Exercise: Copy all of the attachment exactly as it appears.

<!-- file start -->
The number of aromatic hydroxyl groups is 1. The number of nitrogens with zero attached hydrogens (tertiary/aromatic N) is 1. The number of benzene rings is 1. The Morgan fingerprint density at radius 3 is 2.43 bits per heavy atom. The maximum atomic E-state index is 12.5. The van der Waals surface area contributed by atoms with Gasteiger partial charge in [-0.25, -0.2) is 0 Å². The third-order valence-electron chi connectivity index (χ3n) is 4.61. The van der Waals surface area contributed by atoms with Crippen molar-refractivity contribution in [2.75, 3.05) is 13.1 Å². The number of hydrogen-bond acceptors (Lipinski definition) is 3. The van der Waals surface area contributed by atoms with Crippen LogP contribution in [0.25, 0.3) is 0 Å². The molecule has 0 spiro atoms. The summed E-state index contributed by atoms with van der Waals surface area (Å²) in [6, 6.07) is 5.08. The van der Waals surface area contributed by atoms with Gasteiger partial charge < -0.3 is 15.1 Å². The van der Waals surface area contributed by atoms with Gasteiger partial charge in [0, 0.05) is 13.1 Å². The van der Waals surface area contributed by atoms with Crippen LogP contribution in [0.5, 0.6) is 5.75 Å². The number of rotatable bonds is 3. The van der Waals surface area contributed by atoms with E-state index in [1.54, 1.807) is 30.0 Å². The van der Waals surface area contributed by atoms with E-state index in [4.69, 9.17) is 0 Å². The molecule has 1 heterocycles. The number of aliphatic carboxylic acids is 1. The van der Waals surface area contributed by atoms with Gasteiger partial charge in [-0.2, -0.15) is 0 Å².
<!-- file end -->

The number of aromatic hydroxyl groups is 1. The number of nitrogens with zero attached hydrogens (tertiary/aromatic N) is 1. The number of benzene rings is 1. The Morgan fingerprint density at radius 3 is 2.43 bits per heavy atom. The maximum atomic E-state index is 12.5. The van der Waals surface area contributed by atoms with Gasteiger partial charge in [-0.25, -0.2) is 0 Å². The third-order valence-electron chi connectivity index (χ3n) is 4.61. The van der Waals surface area contributed by atoms with Crippen molar-refractivity contribution in [2.75, 3.05) is 13.1 Å². The number of hydrogen-bond acceptors (Lipinski definition) is 3. The van der Waals surface area contributed by atoms with Crippen LogP contribution in [0.25, 0.3) is 0 Å². The molecule has 0 spiro atoms. The summed E-state index contributed by atoms with van der Waals surface area (Å²) in [6, 6.07) is 5.08. The van der Waals surface area contributed by atoms with Gasteiger partial charge < -0.3 is 15.1 Å². The van der Waals surface area contributed by atoms with Gasteiger partial charge in [0, 0.05) is 13.1 Å². The van der Waals surface area contributed by atoms with Crippen LogP contribution in [0.5, 0.6) is 5.75 Å². The number of rotatable bonds is 3. The van der Waals surface area contributed by atoms with E-state index in [1.54, 1.807) is 30.0 Å². The van der Waals surface area contributed by atoms with E-state index in [4.69, 9.17) is 0 Å². The molecule has 1 heterocycles. The number of aliphatic carboxylic acids is 1. The van der Waals surface area contributed by atoms with Gasteiger partial charge in [-0.2, -0.15) is 0 Å².